Salpingotulus michaelis, or the dwarf three-toed jerboa, has a body around 4.4cm long, and a tail of 8cm. On average, adult females weigh 3.75g.

4. African pygmy mouse

African pygmy mouse © Alouise Lynch, CC BY-SA 4.0 , via Wikimedia Commons
African pygmy mouse © Alouise Lynch, CC BY-SA 4.0 <https://creativecommons.org/licenses/by-sa/4.0>, via Wikimedia Commons

Weight: 3-12g; average 7.2g

Distribution: Sub-Saharan Africa

The African pygmy mouse, Mus minutoides, holds the joint title for the world’s smallest rodent with the Baluchistan pygmy jerboa.

Its body is 6-8cm long, with an additional 3-6cm in length coming from its tail.

3. Kitti’s hog-nosed bat

Kitti's hog-nosed bat © Sébastien J. Puechmaille1,*, Pipat Soisook2, Medhi Yokubol2, Piyathip Piyapan2,Meriadeg Ar Gouilh3, 4, Khin Mie Mie5, Khin Khin Kyaw5, Iain Mackie6,Sara Bumrungsri2, Ariya Dejtaradol2, Tin Nwe5, Si Si Hla Bu7, Chutamas Satasook2,Paul J. Bates8, Emma C. Teeling1,, CC BY 4.0 , via Wikimedia Commons
Kitti’s hog-nosed bat © Sébastien J. Puechmaille1,*, Pipat Soisook2, Medhi Yokubol2, Piyathip Piyapan2,Meriadeg Ar Gouilh3, 4, Khin Mie Mie5, Khin Khin Kyaw5, Iain Mackie6,Sara Bumrungsri2, Ariya Dejtaradol2, Tin Nwe5, Si Si Hla Bu7, Chutamas Satasook2,Paul J. Bates8, Emma C. Teeling1,, CC BY 4.0 <https://creativecommons.org/licenses/by/4.0>, via Wikimedia Commons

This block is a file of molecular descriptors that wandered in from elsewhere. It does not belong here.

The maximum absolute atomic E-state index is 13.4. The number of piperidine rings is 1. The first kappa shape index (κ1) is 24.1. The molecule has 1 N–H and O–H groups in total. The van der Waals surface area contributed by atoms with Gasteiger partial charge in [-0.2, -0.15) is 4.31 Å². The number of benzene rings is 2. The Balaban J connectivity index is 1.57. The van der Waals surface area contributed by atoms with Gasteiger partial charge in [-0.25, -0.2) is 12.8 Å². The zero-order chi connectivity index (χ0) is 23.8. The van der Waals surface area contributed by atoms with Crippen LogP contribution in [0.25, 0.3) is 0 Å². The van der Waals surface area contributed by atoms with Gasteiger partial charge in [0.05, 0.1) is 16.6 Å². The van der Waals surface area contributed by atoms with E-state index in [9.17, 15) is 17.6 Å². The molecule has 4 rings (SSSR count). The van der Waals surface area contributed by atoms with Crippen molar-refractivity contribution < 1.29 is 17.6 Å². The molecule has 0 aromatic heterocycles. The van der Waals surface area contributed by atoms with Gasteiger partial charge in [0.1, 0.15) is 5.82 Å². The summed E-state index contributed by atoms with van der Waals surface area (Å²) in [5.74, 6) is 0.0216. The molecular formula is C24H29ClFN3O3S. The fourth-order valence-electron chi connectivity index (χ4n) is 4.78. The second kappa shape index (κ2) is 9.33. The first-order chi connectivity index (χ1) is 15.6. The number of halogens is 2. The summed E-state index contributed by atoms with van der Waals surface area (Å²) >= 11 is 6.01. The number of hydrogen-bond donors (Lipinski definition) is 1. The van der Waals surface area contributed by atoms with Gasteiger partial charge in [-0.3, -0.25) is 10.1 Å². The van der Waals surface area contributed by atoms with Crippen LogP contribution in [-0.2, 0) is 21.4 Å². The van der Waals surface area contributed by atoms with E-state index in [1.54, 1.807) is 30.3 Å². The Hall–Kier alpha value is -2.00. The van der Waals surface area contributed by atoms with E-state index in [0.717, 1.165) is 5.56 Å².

Weight: 1.7-2.0g

Distribution: Thailand and Myanmar

By body size, Kitti’s hog-nosed bat is the smallest mammal on Earth, at 29-33mm long. It also has the smallest skull of any mammal. It’s not quite the smallest by body weight, though, with the smallest individuals weighing around 1.7g.

The species is named for Thai zoologist Kitti Thonglongya, who discovered the species in 1974. Other names for the species include bumblebee bat and Craseonycteris thonglongyai.

Not only is the bumblebee bat the smallest bat, it’s also smaller than the largest bumblebee (Bombus dahlbomii, which can grow up to 40mm).

2. Etruscan shrew

Etruscan pygmy shrew © Getty Images
Etruscan pygmy shrew © Getty Images

Weight: 1.5-2.5g; average 2.1g

Distribution: North America

Also known as the white-toothed pygmy shrew or Suncus etruscus, the Etruscan shrew is the smallest mammal by weight alive today. At 36–52mm long, excluding tail, it’s larger than Kitti’s hog-nosed bat. However, individuals can weigh as little as 1.5g, meaning the Etruscan shrew takes the crown.

If you take into account extinct species, though, even this tiny animal can be beaten.

1. Batodonoides vanhouteni (extinct)

Batodonoides vanhouteni

Weight: 1.3g

Distribution: North America

At only 1.3g, the extinct B. vanhouteni is believed to be the smallest mammal that ever lived. This tiny, shrew-like animal roamed North America 53 million years ago.

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When it was discovered, B. vanhouteni pushed the limits for just how small a mammal could possibly be. Since it’s only known from fossils, its exact weight is unknown, but the discoverers estimated it weighed between 0.93g and 1.82g, with the most likely figure being 1.3g.